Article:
I found the world absolutely fascinating. For the first 200 pages, I was constantly asking questions about how the whole colour power thing worked, and I felt like the difference between the Igniters and Keepers was so vague. When I reached page 204, I realized that the reader was kept in the dark just as Thomas had been until that moment. Thomas actually says on that page, “Finally, I was getting answers,” and that’s exactly how I felt! It was at this point that my history nerdiness crept in and I was giddy to see how Brandes has taken the conflicts between religious sects during this period in England, and rewritten it as a war between two groups with differing magical practices: the Keepers and the Igniters. All of the pieces came together in my mind, which of course I exclaimed out loud; then I had to explain to Ryan everything that had happened in the book, how I had been feeling about it, as well as the revelation that had just occurred.

_Travel is never predictable. That's how adventure shows up._.pngI did struggle to connect with most of the main characters. Thomas became slightly annoying at times, and I wanted so much more from his father (as I’m sure he did as well). We also meet Fawkes’ co-conspirators (who really existed!), and Emma (who is entirely fictional). I think that the choice to include Emma – strong, determined, and independent – was a great one. She was definitely my favourite character.

I appreciate this unique combination of historical fiction and fantasy. I was also highly invested in the setting, as I have studied the time period throughout various history courses and have visited many of the locations in my travels. I also liked how the novel delved into some of the complexities of wars, disease, and racism – rampant in 1600’s England – but also of relevance at pretty much any point in human history.

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Despite some points that lagged, and my inability to connect to some characters, I did really enjoy this book! Magic-infused 1600’s England was a fun (and slightly terrifying) place to hang out for awhile.

★★★★✰

Have you ever read a book that combined historical fiction and fantasy?

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Thank you to Netgalley for providing me with a complimentary e-copy of this book in exchange for a review.  All views and opinions expressed are my honest and unbiased, as I was not required to write a positive review.

 

Sunday #Shelfie Feature | Carve the Mark

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My living room bookshelf contains exactly 107 books. Some are books I’ve read, and others I have yet to read (my book buying is out of control at this point…).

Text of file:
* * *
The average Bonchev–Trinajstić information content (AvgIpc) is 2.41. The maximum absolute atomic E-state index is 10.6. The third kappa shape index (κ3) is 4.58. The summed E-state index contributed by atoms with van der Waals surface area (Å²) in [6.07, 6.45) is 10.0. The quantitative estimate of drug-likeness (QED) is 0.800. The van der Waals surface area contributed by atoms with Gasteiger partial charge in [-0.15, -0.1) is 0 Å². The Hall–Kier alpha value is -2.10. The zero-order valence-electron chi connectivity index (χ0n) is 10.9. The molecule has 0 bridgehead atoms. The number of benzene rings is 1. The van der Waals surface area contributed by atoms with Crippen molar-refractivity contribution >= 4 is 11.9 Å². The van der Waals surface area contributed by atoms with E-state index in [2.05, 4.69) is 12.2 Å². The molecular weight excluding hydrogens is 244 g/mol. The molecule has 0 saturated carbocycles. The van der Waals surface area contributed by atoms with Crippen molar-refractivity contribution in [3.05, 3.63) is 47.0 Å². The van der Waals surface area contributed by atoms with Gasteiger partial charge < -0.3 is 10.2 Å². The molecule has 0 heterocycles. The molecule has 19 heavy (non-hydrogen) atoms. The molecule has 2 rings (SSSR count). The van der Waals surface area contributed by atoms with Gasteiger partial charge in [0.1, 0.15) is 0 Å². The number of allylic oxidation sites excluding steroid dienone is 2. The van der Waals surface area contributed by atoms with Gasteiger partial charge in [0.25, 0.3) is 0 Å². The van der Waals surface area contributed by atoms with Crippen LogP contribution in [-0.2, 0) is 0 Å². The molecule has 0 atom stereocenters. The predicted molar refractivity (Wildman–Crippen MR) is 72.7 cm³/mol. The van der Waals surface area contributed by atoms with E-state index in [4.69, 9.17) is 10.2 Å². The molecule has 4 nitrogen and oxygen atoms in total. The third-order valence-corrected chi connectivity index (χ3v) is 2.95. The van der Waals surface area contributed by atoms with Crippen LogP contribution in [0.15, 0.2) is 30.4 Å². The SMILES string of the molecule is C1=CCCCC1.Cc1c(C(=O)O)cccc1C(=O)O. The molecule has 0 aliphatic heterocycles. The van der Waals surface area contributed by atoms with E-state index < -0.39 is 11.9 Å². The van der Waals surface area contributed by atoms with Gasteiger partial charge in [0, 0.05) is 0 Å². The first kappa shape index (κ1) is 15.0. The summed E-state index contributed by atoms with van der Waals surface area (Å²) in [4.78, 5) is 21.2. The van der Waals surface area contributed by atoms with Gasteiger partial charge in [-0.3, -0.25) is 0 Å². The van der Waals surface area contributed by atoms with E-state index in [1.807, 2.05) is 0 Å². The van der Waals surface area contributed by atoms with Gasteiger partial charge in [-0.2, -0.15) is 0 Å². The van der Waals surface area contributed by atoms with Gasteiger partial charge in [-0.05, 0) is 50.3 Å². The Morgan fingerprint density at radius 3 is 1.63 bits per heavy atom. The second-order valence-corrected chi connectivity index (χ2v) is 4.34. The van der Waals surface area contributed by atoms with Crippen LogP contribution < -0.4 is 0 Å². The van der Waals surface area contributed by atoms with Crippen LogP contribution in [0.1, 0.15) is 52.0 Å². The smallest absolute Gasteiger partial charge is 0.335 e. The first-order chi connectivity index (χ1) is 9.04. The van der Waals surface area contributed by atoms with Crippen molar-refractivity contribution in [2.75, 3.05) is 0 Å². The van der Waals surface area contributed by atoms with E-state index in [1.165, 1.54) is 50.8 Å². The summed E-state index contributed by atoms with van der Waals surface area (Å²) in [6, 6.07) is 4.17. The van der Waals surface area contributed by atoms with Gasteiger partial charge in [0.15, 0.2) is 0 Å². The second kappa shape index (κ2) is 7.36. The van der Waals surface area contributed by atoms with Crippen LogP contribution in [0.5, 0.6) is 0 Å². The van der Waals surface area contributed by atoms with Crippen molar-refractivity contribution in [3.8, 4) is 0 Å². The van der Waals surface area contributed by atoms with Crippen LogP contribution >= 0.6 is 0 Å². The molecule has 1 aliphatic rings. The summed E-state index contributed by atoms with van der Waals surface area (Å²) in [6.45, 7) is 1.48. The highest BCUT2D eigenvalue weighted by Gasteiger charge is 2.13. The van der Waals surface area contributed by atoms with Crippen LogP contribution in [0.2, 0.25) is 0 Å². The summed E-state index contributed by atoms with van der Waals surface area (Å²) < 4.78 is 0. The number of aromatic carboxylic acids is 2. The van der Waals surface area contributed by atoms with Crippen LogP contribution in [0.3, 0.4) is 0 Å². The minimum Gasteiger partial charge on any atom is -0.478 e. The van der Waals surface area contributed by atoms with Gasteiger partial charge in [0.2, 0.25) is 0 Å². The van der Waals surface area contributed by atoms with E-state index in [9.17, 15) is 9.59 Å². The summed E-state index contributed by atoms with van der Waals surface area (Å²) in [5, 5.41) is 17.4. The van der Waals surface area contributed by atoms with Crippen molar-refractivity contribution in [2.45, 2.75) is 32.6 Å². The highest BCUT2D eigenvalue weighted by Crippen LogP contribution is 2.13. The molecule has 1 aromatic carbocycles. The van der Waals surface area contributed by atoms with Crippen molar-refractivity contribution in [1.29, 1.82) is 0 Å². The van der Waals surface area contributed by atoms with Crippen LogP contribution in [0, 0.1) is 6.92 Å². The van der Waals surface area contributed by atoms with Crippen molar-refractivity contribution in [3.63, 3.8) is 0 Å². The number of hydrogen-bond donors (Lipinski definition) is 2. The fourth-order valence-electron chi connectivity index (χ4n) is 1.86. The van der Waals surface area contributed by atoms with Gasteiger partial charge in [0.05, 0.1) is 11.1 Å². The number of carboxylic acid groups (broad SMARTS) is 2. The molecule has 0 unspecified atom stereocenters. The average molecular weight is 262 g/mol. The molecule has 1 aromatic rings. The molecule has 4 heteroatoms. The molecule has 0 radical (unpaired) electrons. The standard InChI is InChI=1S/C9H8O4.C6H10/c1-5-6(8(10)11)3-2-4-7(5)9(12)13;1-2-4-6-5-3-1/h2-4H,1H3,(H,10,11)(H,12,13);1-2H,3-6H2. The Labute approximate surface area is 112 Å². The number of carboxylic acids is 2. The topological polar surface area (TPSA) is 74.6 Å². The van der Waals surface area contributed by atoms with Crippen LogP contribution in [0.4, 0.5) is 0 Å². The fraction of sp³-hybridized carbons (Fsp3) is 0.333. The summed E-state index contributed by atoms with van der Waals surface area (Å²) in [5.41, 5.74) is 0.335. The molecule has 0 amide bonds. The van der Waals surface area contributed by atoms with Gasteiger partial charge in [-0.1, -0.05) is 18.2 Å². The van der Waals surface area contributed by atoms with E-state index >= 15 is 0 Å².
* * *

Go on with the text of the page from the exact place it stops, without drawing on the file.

Each Sunday, I use a random number generator, and feature the book that corresponds to that number. See last week’s post here.

If you want to join in the fun and start your own Sunday Shelfie Feature, please do! Of course, there are many ways you could choose to feature a book, but I thought this would be fun, and should keep me going for awhile…

This week’s feature is number 20 on my shelf:


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Title: Carve the Mark
Author: Veronica Roth
Publication date: January 17, 2017
My Rating: Unread

Goodreads Synopsis:
Cyra is the sister of the brutal tyrant who rules the Shotet people. Cyra’s currentgift gives her pain and power—something her brother exploits, using her to torture his enemies. But Cyra is much more than just a blade in her brother’s hand: she is resilient, quick on her feet, and smarter than he knows.
Akos is the son of a farmer and an oracle from the frozen nation-planet of Thuvhe. Protected by his unusual currentgift, Akos is generous in spirit, and his loyalty to his family is limitless. Once Akos and his brother are captured by enemy Shotet soldiers, Akos is desperate to get his brother out alive—no matter what the cost.
Then Akos is thrust into Cyra’s world, and the enmity between their countries and families seems insurmountable. Will they help each other to survive, or will they destroy one another?
Carve the Mark is Veronica Roth’s stunning portrayal of the power of friendship—and love—in a galaxy filled with unexpected gifts.

My Thoughts (2)
This book has been part of my TBR for a few months now. I received a free book box from the lovely Chapters Indigo, which featured The Fates Divide by Veronica Roth. Since I hadn’t read the first book, I obviously had to buy it! Based on the description, I think this will be a quick read that I will like, but probably not loooove. Let’s hope it proves me wrong (when I ever get around to reading it…)

My Thoughts (1)

(from page 20 – the number I pulled)

“And then the screen fixed next to the door flickered and switched off. All the lights in the room switched off, too, and the ones that glowed under the door, in the hallway. Whatever Riha had been about to say froze on her lips.”


Hope you’ve enjoyed this book feature. Have you read Carve the Mark? Did you like it?

If any book bloggers out there want to join in on the Sunday Shelfie Feature fun, just tag me in your posts – I’d love to see them!

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Book Review | Born a Crime by Trevor Noah